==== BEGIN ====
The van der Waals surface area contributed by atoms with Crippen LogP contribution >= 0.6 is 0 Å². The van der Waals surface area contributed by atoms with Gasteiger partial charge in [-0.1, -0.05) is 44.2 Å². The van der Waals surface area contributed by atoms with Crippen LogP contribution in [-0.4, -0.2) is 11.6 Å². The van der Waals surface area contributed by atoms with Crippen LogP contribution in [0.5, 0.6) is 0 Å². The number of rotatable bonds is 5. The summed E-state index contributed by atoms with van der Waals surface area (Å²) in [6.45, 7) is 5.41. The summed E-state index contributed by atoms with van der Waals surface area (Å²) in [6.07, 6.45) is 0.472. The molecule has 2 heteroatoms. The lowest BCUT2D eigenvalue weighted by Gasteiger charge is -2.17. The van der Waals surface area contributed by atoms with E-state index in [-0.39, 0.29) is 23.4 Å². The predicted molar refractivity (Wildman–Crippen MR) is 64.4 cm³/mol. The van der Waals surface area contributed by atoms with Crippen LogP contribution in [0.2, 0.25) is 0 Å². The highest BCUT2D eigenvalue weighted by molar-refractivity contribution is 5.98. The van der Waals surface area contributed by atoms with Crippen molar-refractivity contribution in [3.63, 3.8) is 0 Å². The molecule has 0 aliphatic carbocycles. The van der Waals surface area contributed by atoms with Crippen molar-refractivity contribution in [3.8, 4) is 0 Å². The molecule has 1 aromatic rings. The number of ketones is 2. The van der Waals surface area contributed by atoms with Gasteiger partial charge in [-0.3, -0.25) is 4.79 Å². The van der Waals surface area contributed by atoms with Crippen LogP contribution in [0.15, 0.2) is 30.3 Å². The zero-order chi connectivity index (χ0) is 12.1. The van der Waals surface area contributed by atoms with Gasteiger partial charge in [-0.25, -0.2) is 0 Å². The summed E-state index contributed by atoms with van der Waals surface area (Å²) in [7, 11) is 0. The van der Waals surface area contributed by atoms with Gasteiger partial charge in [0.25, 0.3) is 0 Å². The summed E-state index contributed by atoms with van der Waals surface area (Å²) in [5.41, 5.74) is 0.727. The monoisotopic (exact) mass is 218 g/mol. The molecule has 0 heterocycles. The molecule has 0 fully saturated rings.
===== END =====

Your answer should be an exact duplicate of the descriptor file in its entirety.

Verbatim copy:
The van der Waals surface area contributed by atoms with Crippen LogP contribution >= 0.6 is 0 Å². The van der Waals surface area contributed by atoms with Gasteiger partial charge in [-0.1, -0.05) is 44.2 Å². The van der Waals surface area contributed by atoms with Crippen LogP contribution in [-0.4, -0.2) is 11.6 Å². The van der Waals surface area contributed by atoms with Crippen LogP contribution in [0.5, 0.6) is 0 Å². The number of rotatable bonds is 5. The summed E-state index contributed by atoms with van der Waals surface area (Å²) in [6.45, 7) is 5.41. The summed E-state index contributed by atoms with van der Waals surface area (Å²) in [6.07, 6.45) is 0.472. The molecule has 2 heteroatoms. The lowest BCUT2D eigenvalue weighted by Gasteiger charge is -2.17. The van der Waals surface area contributed by atoms with E-state index in [-0.39, 0.29) is 23.4 Å². The predicted molar refractivity (Wildman–Crippen MR) is 64.4 cm³/mol. The van der Waals surface area contributed by atoms with Crippen LogP contribution in [0.2, 0.25) is 0 Å². The highest BCUT2D eigenvalue weighted by molar-refractivity contribution is 5.98. The van der Waals surface area contributed by atoms with Crippen molar-refractivity contribution in [3.63, 3.8) is 0 Å². The molecule has 0 aliphatic carbocycles. The van der Waals surface area contributed by atoms with Crippen molar-refractivity contribution in [3.8, 4) is 0 Å². The molecule has 1 aromatic rings. The number of ketones is 2. The van der Waals surface area contributed by atoms with Gasteiger partial charge in [-0.3, -0.25) is 4.79 Å². The van der Waals surface area contributed by atoms with Crippen LogP contribution in [0.15, 0.2) is 30.3 Å². The zero-order chi connectivity index (χ0) is 12.1. The van der Waals surface area contributed by atoms with Gasteiger partial charge in [-0.25, -0.2) is 0 Å². The summed E-state index contributed by atoms with van der Waals surface area (Å²) in [7, 11) is 0. The van der Waals surface area contributed by atoms with Gasteiger partial charge in [0.25, 0.3) is 0 Å². The summed E-state index contributed by atoms with van der Waals surface area (Å²) in [5.41, 5.74) is 0.727. The monoisotopic (exact) mass is 218 g/mol. The molecule has 0 heterocycles. The molecule has 0 fully saturated rings.